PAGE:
Lower the temperature to 350◦F/180◦C degrees and continue baking until well-colored and dry, about 20 minutes more. Remove to a rack and cool.
When you are ready to assemble your piece montée, using a plain pastry tip, pierce the bottom of each choux. Fill the choux with pastry cream using either the same tip or a star tip, and place on a paper-lined sheet. Choux can be refrigerated briefly at this point while you make your glaze.

Hard Caramel Glaze – (Careful!! Don’t burn yourself.):
1 cup (225 g.) sugar
½ teaspoon lemon juice

Combine sugar and lemon juice in a saucepan with a metal kitchen spoon stirring until the sugar resembles wet sand. Place on medium heat; heat without stirring until sugar starts to melt around the sides of the pan and the center begins to smoke. Begin to stir sugar. Continue heating, stirring occasionally until the sugar is a clear, amber color. Remove from heat immediately; place bottom of pan in ice water to stop the cooking. Use immediately.

Assembly of your Piece Montée:
You may want to lay out your unfilled, unglazed choux in a practice design to get a feel for how to assemble the final dessert. For example, if making a conical shape, trace a circle (no bigger than 8 inches) on a piece of parchment to use as a pattern. Then take some of the larger choux and assemble them in the circle for the bottom layer. Practice seeing which pieces fit together best.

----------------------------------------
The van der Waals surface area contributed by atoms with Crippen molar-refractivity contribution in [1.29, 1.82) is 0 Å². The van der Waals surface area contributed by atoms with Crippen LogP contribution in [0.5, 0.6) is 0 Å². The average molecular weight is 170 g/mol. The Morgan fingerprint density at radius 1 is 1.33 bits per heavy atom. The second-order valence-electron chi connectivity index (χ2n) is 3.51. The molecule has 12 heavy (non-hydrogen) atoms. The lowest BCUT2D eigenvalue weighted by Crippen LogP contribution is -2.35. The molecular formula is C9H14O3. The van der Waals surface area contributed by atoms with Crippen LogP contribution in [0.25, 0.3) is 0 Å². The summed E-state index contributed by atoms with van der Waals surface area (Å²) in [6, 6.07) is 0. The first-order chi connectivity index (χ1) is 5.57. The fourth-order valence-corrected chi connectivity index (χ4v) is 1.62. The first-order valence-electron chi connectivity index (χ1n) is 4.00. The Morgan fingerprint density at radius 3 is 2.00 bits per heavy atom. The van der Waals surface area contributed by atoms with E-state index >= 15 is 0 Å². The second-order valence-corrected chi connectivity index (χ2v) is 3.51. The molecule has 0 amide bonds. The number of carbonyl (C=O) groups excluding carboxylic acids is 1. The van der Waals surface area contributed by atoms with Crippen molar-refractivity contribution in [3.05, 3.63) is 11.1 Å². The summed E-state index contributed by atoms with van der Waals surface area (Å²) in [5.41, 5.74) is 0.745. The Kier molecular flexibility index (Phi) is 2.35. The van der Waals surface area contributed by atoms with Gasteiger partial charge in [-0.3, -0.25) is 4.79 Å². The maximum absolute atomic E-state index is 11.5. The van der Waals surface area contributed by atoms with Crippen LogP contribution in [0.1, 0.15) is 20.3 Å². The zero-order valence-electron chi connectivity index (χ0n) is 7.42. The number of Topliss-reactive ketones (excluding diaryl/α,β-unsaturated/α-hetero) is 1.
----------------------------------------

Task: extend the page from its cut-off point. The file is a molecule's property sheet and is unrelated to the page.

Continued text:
Once you are ready to assemble your piece montée, dip the top of each choux in your glaze (careful it may be still hot!), and start assembling on your cake board/plate/sheet. Continue dipping and adding choux in levels using the glaze to hold them together as you build up. (You may want to use toothpicks to hold them in place)

When you have finished the design of your piece montée, you may drizzle with remaining glaze or use ribbons, sugar cookie cut-outs, almonds, flowers, etc. to decorate. Have fun and enjoy! Bon appétit!

11 thoughts on “DB Challenge – Pièce Montée

  1. A worthy piece of poetry written for a worthy piece montee…WOW!! You had loads of fun with this one! FAB!!

  2. Love the poem, that is so ingenious. Love your creation as well 🙂

  3. That poem sums it up perfectly, great job!

  4. Aww that is such a sweet poem that you wrote! Well done on your piece montee and for your poem! 😀

  5. Your poem and your croquembouche are so lovely and original; I have always wanted to make this dessert but balked at the use of caramel which I thought would be too tricky; you did an amazing job, bravo.

  6. I love your poem! You’re so talented! Your Pièce looks great and those cherries added a beautiful color! Yummy! Thanks for your lovely comment on my post. I agree with you that the caramel was the most exciting part!

  7. 😀 Oh I love you poem!!! 😀
    And your croquembouche, too!!! i love spun the sugar 😉
    Very good job!

  8. Amazing, Sue! I don’t think I could ever make croquembouche, my skills are no where near yours. Although, I have no problem eating it. love it!

  9. That is one beautiful croquembouche..Piece Montee..whatever. let’s just call it YUM and gorgeous! I’m telling you..someone needs to get you a cookbook deal with your talent in the kitchen and with the pen! (well..computer keyboard nowadays lol)

  10. You are Awesome!!! I love the poem and love the sound of “caramelized sugar-spun Mot’ee”!!!